Wilson can’t accept, either, Darwin’s claims about how one species mutated into another. ‘There’s a famous blunder in the Origin of Species, which I thought was a donnish joke, in which he posits that a bear fell into the sea and turned into a whale. Or was it the other way round – that a whale got out of the bath and turned into a bear? Anyway, it’s ridiculous.’

Nor does Wilson buy that we’re directly descended from apes. ‘The explanations for how language evolved in the Descent of Man [1871] are ludicrous,’ he says, ‘We, the human race, seem to have a linguistic ability and a consciousness which is totally different. Obviously the apes are our cousins in some sense. But, when we say they’ve got a language, or dolphins do, of course they have some kind of means of communication. But think of the linguistic capacity of a baby. The idea that this can all be explained by slow, plodding, evolutionary materialism strikes me as so improbable.’

Wherever there’s a gap in Darwinian thought, the temptation is to explain it through religion – thus the T-shirt in Camden Market. But, although Wilson liked the T-shirt, he hasn’t bought it, literally or metaphorically. ‘I don’t think [the mystery of the origin of species] shows that there was a God who put it there,’ he says, ‘I don’t think theology has anything to do with it.’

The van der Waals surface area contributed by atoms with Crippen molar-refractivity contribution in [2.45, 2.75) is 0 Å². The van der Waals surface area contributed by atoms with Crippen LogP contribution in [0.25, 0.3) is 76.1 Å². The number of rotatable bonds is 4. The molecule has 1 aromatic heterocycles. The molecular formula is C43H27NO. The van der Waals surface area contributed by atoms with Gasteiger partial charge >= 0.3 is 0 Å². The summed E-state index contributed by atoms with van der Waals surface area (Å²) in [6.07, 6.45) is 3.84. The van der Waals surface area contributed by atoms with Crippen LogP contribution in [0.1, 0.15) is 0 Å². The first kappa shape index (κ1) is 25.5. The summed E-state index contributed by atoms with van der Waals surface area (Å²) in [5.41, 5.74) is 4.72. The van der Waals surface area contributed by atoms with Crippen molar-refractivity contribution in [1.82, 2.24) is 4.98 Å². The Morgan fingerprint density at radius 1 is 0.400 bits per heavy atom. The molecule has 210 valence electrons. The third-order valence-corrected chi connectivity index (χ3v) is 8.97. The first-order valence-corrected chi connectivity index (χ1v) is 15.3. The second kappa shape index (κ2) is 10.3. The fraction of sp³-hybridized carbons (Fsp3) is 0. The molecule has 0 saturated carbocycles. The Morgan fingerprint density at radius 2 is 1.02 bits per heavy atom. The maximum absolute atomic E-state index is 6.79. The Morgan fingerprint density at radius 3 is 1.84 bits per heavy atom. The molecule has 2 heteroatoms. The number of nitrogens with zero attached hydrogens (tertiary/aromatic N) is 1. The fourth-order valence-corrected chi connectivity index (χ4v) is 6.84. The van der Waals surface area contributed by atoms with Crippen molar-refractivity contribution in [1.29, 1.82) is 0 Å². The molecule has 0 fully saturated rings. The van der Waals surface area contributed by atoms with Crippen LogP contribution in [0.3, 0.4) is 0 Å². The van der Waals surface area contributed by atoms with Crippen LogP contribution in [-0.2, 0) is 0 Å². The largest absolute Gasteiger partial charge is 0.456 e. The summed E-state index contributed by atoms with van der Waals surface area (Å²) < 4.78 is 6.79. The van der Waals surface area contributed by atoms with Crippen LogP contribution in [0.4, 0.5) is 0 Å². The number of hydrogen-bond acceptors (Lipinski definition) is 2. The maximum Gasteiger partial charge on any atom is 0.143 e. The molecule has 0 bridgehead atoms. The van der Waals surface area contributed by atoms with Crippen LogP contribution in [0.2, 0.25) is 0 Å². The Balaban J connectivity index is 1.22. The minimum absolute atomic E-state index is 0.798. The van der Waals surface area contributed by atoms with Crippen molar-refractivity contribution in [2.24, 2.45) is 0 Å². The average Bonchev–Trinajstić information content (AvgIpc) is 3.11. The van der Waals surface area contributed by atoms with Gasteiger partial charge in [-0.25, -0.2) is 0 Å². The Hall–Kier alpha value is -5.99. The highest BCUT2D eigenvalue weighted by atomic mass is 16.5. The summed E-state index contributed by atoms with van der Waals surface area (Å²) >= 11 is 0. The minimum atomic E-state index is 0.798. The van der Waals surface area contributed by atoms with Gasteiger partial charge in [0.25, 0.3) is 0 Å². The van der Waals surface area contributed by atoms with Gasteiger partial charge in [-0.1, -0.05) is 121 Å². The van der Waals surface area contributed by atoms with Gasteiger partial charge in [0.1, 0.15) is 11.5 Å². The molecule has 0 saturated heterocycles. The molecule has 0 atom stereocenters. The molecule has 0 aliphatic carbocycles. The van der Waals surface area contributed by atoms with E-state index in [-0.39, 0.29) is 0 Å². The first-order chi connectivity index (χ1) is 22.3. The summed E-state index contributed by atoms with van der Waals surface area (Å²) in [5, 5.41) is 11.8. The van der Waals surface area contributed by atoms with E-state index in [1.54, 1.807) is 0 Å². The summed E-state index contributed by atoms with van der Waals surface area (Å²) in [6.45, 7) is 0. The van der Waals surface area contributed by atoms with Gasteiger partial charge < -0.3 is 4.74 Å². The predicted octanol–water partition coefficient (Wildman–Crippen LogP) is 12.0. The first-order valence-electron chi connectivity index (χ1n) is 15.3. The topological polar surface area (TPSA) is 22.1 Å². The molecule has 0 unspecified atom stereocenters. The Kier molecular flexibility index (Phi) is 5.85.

That doesn’t mean AN Wilson doesn’t believe in God. Now 66, he has had a tempestuous relationship with the Almighty. In his 20s, he trained as an Anglican priest at St Stephen’s House, Oxford, before dropping out after a year. After nearly 20 years as an atheist, he now attends Church of England services at the nearby church of St Mark’s, Regent’s Park.

‘I had a phase of being a non-believer,’ he says, ‘I also realised, looking back, that I had a long, long phase – probably most of my grown-up life – of being a keen churchgoer without really believing it. Over the last ten years – I wouldn’t quite know when – I think I started believing, I don’t think it was ‘again’. I’ve never had any mystical experience at all, but I completely believe it now.’

Once you get onto the vexed relationship between religion and science, it’s hard to avoid the figure of Richard Dawkins. ‘Palaeontology shows there are weird little bumps and leaps [in evolution],’ says Wilson, ‘That doesn’t show God suddenly does the leap. It isn’t a matter, as Dawkins and co want to make it, of religious nutters versus scientists.’

‘Because Dawkins is a kind of lapsed evangelical Christian, he’s obviously terrified that something’s going to turn up one day, which will suggest to them that a hand – as in Michelangelo’s Last Judgement – is going to come pointing through the cloud at the plants or the apes.’